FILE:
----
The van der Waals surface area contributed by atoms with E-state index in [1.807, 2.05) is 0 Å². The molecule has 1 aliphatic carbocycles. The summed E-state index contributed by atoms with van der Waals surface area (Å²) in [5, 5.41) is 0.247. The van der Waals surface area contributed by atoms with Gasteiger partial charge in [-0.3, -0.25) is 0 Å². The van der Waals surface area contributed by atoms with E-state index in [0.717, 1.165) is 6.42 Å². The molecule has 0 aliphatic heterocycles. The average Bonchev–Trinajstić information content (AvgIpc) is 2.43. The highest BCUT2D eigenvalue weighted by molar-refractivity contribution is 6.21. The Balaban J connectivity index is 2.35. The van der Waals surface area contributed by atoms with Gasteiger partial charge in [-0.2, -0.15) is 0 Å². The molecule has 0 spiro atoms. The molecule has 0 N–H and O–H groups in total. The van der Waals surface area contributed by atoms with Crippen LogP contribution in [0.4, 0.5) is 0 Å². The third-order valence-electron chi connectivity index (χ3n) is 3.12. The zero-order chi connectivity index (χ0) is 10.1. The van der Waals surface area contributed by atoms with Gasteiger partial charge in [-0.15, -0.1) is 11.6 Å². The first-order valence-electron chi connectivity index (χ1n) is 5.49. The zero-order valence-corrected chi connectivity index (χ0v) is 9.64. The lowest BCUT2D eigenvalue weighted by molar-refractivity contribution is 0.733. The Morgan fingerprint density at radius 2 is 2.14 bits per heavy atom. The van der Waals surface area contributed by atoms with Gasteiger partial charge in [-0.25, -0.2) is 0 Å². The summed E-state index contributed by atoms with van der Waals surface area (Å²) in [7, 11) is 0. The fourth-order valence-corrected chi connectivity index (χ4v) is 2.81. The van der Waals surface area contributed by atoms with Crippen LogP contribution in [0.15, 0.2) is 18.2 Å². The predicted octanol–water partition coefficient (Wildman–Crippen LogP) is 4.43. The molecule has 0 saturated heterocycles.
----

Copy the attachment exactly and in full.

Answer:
The van der Waals surface area contributed by atoms with E-state index in [1.807, 2.05) is 0 Å². The molecule has 1 aliphatic carbocycles. The summed E-state index contributed by atoms with van der Waals surface area (Å²) in [5, 5.41) is 0.247. The van der Waals surface area contributed by atoms with Gasteiger partial charge in [-0.3, -0.25) is 0 Å². The van der Waals surface area contributed by atoms with E-state index in [0.717, 1.165) is 6.42 Å². The molecule has 0 aliphatic heterocycles. The average Bonchev–Trinajstić information content (AvgIpc) is 2.43. The highest BCUT2D eigenvalue weighted by molar-refractivity contribution is 6.21. The Balaban J connectivity index is 2.35. The van der Waals surface area contributed by atoms with Gasteiger partial charge in [-0.2, -0.15) is 0 Å². The molecule has 0 spiro atoms. The molecule has 0 N–H and O–H groups in total. The van der Waals surface area contributed by atoms with Crippen LogP contribution in [0.4, 0.5) is 0 Å². The third-order valence-electron chi connectivity index (χ3n) is 3.12. The zero-order chi connectivity index (χ0) is 10.1. The van der Waals surface area contributed by atoms with Gasteiger partial charge in [-0.15, -0.1) is 11.6 Å². The first-order valence-electron chi connectivity index (χ1n) is 5.49. The zero-order valence-corrected chi connectivity index (χ0v) is 9.64. The lowest BCUT2D eigenvalue weighted by molar-refractivity contribution is 0.733. The Morgan fingerprint density at radius 2 is 2.14 bits per heavy atom. The van der Waals surface area contributed by atoms with Gasteiger partial charge in [-0.25, -0.2) is 0 Å². The summed E-state index contributed by atoms with van der Waals surface area (Å²) in [7, 11) is 0. The fourth-order valence-corrected chi connectivity index (χ4v) is 2.81. The van der Waals surface area contributed by atoms with Crippen LogP contribution in [0.15, 0.2) is 18.2 Å². The predicted octanol–water partition coefficient (Wildman–Crippen LogP) is 4.43. The molecule has 0 saturated heterocycles.